Many businesses are lagging behind when it comes to meeting their potential customers’ needs online. Customers are switching between various sales channels, expecting seamless integration across touch points and through multiple devices. It’s a new challenge for businesses to control the customer experience in this context and customers are in the driver’s seat.
In a recent survey and study, ADLittle investigated dialogue ability in terms of the average response time for customer inquiries in the retail automotive sector. Most customers asked for 24/7 realtime response time and although dealers are mitigating the gap with an average response time of 9.2 hours, this is a significant mismatch when discussing possible ways to improve lead conversion and getting ready for the launch of online sales.
The study also showed that more than 70% of customers would appreciate getting advice at a location of their choice (ie: social channels). OEMs are still lagging behind customers’ needs: only half of them would offer alternative ways of consultation. It seems as though they’re not interested in a conversation around the sale of their product, unless it’s the forum they choose.
Today’s digital marketplace provides the information customers seek and it’s readily available anytime they choose. The key here is choice. Consumers are in the driver’s seat and if they choose to research their purchase online, then you and your salespeople need to meet them where they are, in the place they prefer.
Nearly 70% of surveyed customers spent more time online than offline for pre-purchase information gathering, with a relevant number researching online only. We’ve entered the age where the buyers’ purchase journey must be, to a certain extent, automatic and autonomous. Consumers are telling us this not by their words but by their actions. They go to great lengths to find out everything they can from anyone they know and trust before they interact with you.
The more you require in-person interaction during the research process, the more boundaries you create closing the sale.
Many businesses and their salespeople are not providing these expected dialogue capabilities, especially when it comes to the eventual closing of the sale. The current sales approach of one-way communication is not matching emerging customers’ needs.
Of course, this doesn’t mean that your sales channel or retail presence perishes, but it does mean that you have to shift your process to accommodate a new type of buyer. Here are 3 smart Social Selling strategies to convert the hyper-aware and hyper-informed consumer:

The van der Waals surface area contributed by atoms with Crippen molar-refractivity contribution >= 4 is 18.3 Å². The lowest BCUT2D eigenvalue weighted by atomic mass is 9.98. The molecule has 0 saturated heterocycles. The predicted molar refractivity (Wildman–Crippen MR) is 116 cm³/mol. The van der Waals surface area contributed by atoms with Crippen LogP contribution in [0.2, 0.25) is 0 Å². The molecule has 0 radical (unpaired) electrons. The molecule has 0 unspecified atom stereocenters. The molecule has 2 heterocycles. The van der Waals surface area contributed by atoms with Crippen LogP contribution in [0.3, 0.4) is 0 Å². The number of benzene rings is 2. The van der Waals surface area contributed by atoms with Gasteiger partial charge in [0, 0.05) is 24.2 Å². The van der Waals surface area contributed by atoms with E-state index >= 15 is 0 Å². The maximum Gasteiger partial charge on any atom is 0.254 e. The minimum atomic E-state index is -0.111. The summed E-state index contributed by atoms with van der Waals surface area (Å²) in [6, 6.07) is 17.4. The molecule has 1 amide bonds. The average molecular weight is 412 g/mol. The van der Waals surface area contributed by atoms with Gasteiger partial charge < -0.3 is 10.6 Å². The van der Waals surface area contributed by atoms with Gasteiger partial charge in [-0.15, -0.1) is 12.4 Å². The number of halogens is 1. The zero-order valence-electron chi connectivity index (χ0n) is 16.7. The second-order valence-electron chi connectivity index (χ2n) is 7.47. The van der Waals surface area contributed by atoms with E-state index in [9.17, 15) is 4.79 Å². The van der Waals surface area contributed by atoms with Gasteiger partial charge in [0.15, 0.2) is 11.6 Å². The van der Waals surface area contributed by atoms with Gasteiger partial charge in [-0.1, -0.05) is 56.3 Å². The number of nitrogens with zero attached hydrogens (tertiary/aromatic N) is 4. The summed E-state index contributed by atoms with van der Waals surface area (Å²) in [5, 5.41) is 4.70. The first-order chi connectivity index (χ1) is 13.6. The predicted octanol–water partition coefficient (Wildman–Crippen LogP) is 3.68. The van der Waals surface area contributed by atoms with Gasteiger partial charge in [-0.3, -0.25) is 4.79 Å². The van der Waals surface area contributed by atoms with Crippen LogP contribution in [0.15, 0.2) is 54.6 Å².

1. Make Social Selling Part of Your Sales Process.
Integrate Social Selling strategies throughout the purchase cycle and especially in the lead up to the sale.
- Make sure each salesperson can articulate their personal brand – their unique promise of value they bring to sales relationships.
- Ensure your salespeople are trained and proficient in the art of networking.
- Provide information and training on how to build a referral network on Social Media.
- Encourage salespeople’s participation in creating unique, helpful content for your business’ marketing channels.
2. Leverage Your Expertise. Provide Outside-the-Box Information that Attracts Buyers and Fosters Referrals.
Customers are ninjas now. Since they spend the bulk of their research time online, it’s your job to make sure they get the right information in all the places they’re searching for it. You already have a wealth of ideas within your organization. Employees on the front lines with your customers know the information they’re seeking. Employees know the questions customers aren’t asking but need to know. The goal is to be helpful. The 5 most valuable topics to address in your Social Selling strategies are:
- Cost/Price questions
- Problems/issues/concerns questions
- Versus/comparison questions
- “Best” questions
- Review/opinion-based questions
As you and your salespeople become proficient in creating and publishing content, people within the network will notice. Quality content fosters trust and this is perhaps the single most valuable component of Social Selling. Trustworthy information from within a trusted network allows you to cultivate leads.
3. Listen, Monitor and Analyze Conversations You’re Having and Not Having with Prospects.
One of the smartest Social Selling strategies is masterful networking. The key to effective networking is forming relationships based on trust in an atmosphere of generosity and selflessness. Set up a system to generate the largest possible number of high-quality referrals from as many sources as possible using your content as the catalyst. Use analytics to discover your wins and identify the places where you missed the boat.
“Giver’s Gain” is the world’s most successful organizational principle and it’s the cornerstone to Social Selling. As a business or as a salesperson, providing value to relationships allows you to leverage them for sales and referrals. Personal and commercial relationships have merged via Social Media. Use your downtime to cultivate relationships.